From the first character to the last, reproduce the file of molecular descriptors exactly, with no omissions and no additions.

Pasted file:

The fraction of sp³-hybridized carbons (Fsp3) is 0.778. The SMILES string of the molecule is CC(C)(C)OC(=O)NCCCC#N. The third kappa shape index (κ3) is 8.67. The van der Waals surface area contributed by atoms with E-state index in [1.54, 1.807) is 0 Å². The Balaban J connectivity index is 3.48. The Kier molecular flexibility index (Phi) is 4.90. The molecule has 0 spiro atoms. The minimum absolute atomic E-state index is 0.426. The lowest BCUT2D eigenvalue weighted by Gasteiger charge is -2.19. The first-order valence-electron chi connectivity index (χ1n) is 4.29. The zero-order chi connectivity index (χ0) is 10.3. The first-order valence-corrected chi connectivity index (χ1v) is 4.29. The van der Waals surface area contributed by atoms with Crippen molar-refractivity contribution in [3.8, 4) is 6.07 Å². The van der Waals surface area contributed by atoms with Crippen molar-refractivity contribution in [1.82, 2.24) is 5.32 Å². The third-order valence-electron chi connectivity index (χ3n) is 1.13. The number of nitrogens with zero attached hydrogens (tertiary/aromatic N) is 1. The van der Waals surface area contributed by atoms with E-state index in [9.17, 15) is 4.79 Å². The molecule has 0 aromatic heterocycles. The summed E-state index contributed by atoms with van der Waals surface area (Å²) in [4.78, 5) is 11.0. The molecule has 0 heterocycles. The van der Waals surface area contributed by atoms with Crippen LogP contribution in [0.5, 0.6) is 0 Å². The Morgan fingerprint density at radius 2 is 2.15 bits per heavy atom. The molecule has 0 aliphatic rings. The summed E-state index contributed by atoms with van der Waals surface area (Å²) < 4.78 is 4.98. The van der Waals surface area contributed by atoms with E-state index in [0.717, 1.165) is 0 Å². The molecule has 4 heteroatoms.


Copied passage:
The fraction of sp³-hybridized carbons (Fsp3) is 0.778. The SMILES string of the molecule is CC(C)(C)OC(=O)NCCCC#N. The third kappa shape index (κ3) is 8.67. The van der Waals surface area contributed by atoms with E-state index in [1.54, 1.807) is 0 Å². The Balaban J connectivity index is 3.48. The Kier molecular flexibility index (Phi) is 4.90. The molecule has 0 spiro atoms. The minimum absolute atomic E-state index is 0.426. The lowest BCUT2D eigenvalue weighted by Gasteiger charge is -2.19. The first-order valence-electron chi connectivity index (χ1n) is 4.29. The zero-order chi connectivity index (χ0) is 10.3. The first-order valence-corrected chi connectivity index (χ1v) is 4.29. The van der Waals surface area contributed by atoms with Crippen molar-refractivity contribution in [3.8, 4) is 6.07 Å². The van der Waals surface area contributed by atoms with Crippen molar-refractivity contribution in [1.82, 2.24) is 5.32 Å². The third-order valence-electron chi connectivity index (χ3n) is 1.13. The number of nitrogens with zero attached hydrogens (tertiary/aromatic N) is 1. The van der Waals surface area contributed by atoms with E-state index in [9.17, 15) is 4.79 Å². The molecule has 0 aromatic heterocycles. The summed E-state index contributed by atoms with van der Waals surface area (Å²) in [4.78, 5) is 11.0. The molecule has 0 heterocycles. The van der Waals surface area contributed by atoms with Crippen LogP contribution in [0.5, 0.6) is 0 Å². The Morgan fingerprint density at radius 2 is 2.15 bits per heavy atom. The molecule has 0 aliphatic rings. The summed E-state index contributed by atoms with van der Waals surface area (Å²) < 4.78 is 4.98. The van der Waals surface area contributed by atoms with E-state index in [0.717, 1.165) is 0 Å². The molecule has 4 heteroatoms.